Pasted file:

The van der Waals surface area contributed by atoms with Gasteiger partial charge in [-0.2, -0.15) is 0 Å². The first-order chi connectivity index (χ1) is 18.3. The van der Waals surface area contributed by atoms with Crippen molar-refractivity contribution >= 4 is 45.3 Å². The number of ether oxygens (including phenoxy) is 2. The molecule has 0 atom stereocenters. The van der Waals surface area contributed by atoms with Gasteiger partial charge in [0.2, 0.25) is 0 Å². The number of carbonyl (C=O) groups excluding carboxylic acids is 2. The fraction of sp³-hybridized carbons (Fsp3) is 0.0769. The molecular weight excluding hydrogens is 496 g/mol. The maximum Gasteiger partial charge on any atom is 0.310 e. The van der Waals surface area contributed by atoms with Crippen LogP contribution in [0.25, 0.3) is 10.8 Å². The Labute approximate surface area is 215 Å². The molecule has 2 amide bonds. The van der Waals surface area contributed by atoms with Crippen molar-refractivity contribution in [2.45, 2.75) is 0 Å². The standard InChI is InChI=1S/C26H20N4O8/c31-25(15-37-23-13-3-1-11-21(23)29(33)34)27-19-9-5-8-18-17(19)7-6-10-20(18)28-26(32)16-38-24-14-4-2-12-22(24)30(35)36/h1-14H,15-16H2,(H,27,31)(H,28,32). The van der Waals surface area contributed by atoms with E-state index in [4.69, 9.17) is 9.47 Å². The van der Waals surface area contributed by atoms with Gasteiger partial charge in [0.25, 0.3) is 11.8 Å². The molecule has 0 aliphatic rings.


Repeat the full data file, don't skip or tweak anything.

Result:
The van der Waals surface area contributed by atoms with Gasteiger partial charge in [-0.2, -0.15) is 0 Å². The first-order chi connectivity index (χ1) is 18.3. The van der Waals surface area contributed by atoms with Crippen molar-refractivity contribution >= 4 is 45.3 Å². The number of ether oxygens (including phenoxy) is 2. The molecule has 0 atom stereocenters. The van der Waals surface area contributed by atoms with Gasteiger partial charge in [0.2, 0.25) is 0 Å². The number of carbonyl (C=O) groups excluding carboxylic acids is 2. The fraction of sp³-hybridized carbons (Fsp3) is 0.0769. The molecular weight excluding hydrogens is 496 g/mol. The maximum Gasteiger partial charge on any atom is 0.310 e. The van der Waals surface area contributed by atoms with Crippen LogP contribution in [0.25, 0.3) is 10.8 Å². The Labute approximate surface area is 215 Å². The molecule has 2 amide bonds. The van der Waals surface area contributed by atoms with Crippen molar-refractivity contribution in [2.45, 2.75) is 0 Å². The standard InChI is InChI=1S/C26H20N4O8/c31-25(15-37-23-13-3-1-11-21(23)29(33)34)27-19-9-5-8-18-17(19)7-6-10-20(18)28-26(32)16-38-24-14-4-2-12-22(24)30(35)36/h1-14H,15-16H2,(H,27,31)(H,28,32). The van der Waals surface area contributed by atoms with E-state index in [4.69, 9.17) is 9.47 Å². The van der Waals surface area contributed by atoms with Gasteiger partial charge in [0.25, 0.3) is 11.8 Å². The molecule has 0 aliphatic rings.